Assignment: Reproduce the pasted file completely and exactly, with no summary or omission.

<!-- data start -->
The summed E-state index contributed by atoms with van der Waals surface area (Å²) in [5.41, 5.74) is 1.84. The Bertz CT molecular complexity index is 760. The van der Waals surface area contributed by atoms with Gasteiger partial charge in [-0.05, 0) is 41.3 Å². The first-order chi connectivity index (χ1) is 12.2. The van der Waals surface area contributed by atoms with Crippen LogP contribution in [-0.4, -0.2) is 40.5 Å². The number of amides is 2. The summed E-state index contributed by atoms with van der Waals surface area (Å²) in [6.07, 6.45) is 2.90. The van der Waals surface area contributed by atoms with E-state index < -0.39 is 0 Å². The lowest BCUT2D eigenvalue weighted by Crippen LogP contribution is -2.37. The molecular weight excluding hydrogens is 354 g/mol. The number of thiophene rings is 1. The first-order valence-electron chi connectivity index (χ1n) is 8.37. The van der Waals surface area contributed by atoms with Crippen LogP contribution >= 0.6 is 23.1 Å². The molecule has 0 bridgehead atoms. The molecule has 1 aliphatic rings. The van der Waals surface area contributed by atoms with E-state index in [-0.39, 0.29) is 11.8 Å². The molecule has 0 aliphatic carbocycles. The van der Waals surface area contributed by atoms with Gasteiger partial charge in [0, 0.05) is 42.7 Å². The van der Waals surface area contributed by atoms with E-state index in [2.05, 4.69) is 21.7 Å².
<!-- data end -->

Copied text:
The summed E-state index contributed by atoms with van der Waals surface area (Å²) in [5.41, 5.74) is 1.84. The Bertz CT molecular complexity index is 760. The van der Waals surface area contributed by atoms with Gasteiger partial charge in [-0.05, 0) is 41.3 Å². The first-order chi connectivity index (χ1) is 12.2. The van der Waals surface area contributed by atoms with Crippen LogP contribution in [-0.4, -0.2) is 40.5 Å². The number of amides is 2. The summed E-state index contributed by atoms with van der Waals surface area (Å²) in [6.07, 6.45) is 2.90. The van der Waals surface area contributed by atoms with E-state index < -0.39 is 0 Å². The lowest BCUT2D eigenvalue weighted by Crippen LogP contribution is -2.37. The molecular weight excluding hydrogens is 354 g/mol. The number of thiophene rings is 1. The first-order valence-electron chi connectivity index (χ1n) is 8.37. The van der Waals surface area contributed by atoms with Crippen LogP contribution >= 0.6 is 23.1 Å². The molecule has 0 bridgehead atoms. The molecule has 1 aliphatic rings. The van der Waals surface area contributed by atoms with E-state index in [-0.39, 0.29) is 11.8 Å². The molecule has 0 aliphatic carbocycles. The van der Waals surface area contributed by atoms with Gasteiger partial charge in [0, 0.05) is 42.7 Å². The van der Waals surface area contributed by atoms with E-state index in [2.05, 4.69) is 21.7 Å².